Companies that don't consult experts, analyze the issues of their current website, or consider if their goals align with their audience's goals don't make a good impression on their bidders. They will often leave vendors struggling to understand how they're going to complete your requests and why they were made in the first place.
Talking internally about your RFP project is usually the only action organizations take when planning a propsal, and it can strangle your project from the very beginning. Company decision-makers, like board members, the CEO, CMO, and marketing managers discuss the project to identify details, including budgets, expectations, goals, and wants. This is a no-no. Unfortunately, this approach can only harm your project because you're only seeking information from one source. Decision-makers have an idea of how they can help the company, but they aren't website development experts. They often don't understand that their ideas might not let users interact with their site the way they intend to, which creates a bad user experience from assuming or completely disregarding user intent. That's not good.
Even if you have good intentions when asking decision-makers critical questions about your request for proposal, you could just dig your project deeper down a rabbit hole. As noted above, when you only discuss your needs within a group that has the same background as you (i.e. has the same knowledge and agenda), you're stunting your RFP's strategic development. While you can definitely identify key goals, a budget, and other metrics this way, brainstorming within a biased group leaves room for missing important steps and information.
To build a successful website, you need a tailored, strategic plan that is in sync with your specific goals and objectives before you start asking for things you don't necessarily need, don't understand, or can't afford. Talking among yourselves won't get you there either. Analyzing your project with experts leads to having a detailed plan that will help you articulate your vision, define your website priorities, and know what resources you need to invest in.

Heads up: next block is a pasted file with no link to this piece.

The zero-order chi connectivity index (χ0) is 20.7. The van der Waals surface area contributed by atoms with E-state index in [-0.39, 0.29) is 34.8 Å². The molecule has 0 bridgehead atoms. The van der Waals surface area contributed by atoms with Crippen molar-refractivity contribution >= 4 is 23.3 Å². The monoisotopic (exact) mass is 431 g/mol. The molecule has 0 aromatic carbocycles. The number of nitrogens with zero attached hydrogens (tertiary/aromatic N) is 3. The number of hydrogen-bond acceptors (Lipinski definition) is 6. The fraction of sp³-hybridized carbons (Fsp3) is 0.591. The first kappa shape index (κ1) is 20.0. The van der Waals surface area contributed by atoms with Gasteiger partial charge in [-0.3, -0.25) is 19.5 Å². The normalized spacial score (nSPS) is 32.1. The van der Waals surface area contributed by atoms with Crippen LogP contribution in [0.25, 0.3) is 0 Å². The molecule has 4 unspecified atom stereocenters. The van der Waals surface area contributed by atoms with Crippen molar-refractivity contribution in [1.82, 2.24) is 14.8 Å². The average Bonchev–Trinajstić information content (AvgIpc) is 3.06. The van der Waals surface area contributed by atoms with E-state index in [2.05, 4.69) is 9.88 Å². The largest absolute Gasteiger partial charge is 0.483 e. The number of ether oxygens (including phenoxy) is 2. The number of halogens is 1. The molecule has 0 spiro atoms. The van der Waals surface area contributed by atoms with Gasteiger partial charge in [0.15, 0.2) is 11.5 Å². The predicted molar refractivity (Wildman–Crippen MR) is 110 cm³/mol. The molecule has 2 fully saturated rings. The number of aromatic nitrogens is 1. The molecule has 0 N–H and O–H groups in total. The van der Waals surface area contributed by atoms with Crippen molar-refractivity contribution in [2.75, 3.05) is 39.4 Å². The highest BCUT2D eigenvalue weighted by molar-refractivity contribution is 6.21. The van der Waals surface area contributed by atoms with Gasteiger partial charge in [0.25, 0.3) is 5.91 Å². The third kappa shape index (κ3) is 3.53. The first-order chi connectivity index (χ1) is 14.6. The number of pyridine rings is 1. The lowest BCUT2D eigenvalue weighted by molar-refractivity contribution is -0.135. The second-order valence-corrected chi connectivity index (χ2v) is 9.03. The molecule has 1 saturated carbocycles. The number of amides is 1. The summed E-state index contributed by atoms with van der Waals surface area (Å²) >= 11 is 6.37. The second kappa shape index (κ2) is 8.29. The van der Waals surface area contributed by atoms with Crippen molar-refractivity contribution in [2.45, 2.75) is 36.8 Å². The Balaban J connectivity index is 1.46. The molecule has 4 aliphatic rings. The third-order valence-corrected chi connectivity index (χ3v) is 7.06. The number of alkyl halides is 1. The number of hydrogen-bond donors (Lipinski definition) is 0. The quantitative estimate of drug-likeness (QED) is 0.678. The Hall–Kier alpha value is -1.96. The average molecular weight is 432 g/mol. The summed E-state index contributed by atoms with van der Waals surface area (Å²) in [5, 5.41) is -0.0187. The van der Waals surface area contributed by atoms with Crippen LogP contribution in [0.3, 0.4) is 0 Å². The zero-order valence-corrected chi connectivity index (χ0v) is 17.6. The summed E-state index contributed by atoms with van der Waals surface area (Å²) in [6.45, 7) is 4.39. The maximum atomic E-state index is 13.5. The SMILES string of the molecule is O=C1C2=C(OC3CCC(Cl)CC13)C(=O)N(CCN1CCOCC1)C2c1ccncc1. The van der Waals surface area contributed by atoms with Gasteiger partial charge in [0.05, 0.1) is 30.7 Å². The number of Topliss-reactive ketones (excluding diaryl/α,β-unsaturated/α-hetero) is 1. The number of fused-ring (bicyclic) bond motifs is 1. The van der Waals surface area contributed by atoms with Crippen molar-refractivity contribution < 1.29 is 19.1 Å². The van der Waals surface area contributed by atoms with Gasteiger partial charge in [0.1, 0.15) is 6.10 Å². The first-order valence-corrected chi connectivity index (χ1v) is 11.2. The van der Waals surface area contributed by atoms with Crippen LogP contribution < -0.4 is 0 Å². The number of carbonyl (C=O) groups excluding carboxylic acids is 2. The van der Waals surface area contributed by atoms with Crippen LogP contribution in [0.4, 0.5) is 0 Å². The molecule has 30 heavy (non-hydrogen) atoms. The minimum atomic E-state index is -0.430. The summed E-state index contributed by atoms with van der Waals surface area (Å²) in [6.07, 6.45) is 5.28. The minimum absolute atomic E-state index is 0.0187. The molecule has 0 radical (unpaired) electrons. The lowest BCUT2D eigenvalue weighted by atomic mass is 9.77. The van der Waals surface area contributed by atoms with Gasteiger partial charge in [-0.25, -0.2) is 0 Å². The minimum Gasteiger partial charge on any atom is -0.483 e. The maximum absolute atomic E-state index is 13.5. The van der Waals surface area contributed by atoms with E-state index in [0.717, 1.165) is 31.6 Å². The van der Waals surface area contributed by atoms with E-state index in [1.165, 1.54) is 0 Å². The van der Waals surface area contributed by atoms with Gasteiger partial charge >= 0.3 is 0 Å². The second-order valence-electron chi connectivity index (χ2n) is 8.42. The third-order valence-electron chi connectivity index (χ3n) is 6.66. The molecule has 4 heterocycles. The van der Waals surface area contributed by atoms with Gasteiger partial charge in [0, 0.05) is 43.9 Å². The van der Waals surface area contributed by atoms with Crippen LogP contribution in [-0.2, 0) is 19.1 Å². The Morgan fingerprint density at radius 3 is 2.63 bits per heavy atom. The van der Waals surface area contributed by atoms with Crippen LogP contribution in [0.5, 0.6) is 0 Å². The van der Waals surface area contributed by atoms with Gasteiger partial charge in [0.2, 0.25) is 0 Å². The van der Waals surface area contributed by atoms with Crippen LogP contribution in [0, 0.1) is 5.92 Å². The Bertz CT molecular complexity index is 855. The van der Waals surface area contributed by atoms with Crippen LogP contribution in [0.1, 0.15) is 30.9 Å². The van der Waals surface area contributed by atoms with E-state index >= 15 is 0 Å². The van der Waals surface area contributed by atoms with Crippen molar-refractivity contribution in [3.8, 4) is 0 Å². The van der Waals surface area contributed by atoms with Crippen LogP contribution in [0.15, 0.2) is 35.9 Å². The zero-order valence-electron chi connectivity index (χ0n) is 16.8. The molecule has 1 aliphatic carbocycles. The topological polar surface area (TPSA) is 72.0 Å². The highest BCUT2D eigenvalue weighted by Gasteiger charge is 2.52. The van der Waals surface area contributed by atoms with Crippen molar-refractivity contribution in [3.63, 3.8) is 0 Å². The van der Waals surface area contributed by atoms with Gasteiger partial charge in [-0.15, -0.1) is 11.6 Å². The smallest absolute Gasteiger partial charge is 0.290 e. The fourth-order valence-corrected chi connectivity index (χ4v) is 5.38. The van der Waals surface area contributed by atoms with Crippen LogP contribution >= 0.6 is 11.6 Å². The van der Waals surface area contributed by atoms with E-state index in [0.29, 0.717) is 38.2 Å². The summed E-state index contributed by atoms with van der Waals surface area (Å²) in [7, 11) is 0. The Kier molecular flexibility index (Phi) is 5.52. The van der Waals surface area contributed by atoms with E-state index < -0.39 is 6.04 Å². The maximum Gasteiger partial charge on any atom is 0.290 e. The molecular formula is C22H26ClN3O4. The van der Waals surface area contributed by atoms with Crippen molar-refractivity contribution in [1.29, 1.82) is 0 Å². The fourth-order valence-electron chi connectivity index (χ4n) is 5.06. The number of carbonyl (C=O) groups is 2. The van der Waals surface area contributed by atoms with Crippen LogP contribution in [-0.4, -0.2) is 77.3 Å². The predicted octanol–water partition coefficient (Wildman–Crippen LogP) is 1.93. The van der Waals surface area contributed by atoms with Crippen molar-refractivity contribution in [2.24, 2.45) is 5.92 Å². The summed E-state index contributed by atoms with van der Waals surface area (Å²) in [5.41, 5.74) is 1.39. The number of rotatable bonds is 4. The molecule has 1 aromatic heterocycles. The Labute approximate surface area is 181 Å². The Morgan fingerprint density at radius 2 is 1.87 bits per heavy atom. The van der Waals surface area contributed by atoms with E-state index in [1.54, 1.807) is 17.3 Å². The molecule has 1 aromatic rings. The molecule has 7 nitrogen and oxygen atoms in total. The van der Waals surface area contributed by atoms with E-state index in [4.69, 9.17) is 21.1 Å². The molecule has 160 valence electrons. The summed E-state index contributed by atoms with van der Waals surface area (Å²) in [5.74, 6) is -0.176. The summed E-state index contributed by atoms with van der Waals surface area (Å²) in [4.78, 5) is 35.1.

Discovery processes are designed to define and document different aspects of your project. Identifying pain points and goals, while considering requirements, are some things a discovery process can help you do, which creates a successful development project. More specifically, they include a couple different steps to identify different aspects of your project, set your expectations early, and help you set expectations for your bidders. In the end, you'll have the appropriate recommendations to move forward by doing it yourself or finding a firm to do exactly what you need.
Website discovery processes identify:
With these documented items, it's easy to work efficiently and with a defined purpose. You'll stay on track, use less resources and time, and see a speedy ROI on your new website.
Yes, this project is for your company in some ways, but it's really for your users. People visit your website and expect to do certain things. When you go through a discovery process with professionals, you're kept on track to focus on the people that matter.
Use our RFP Template with writing prompts to
streamline your proposal writing and bidding process.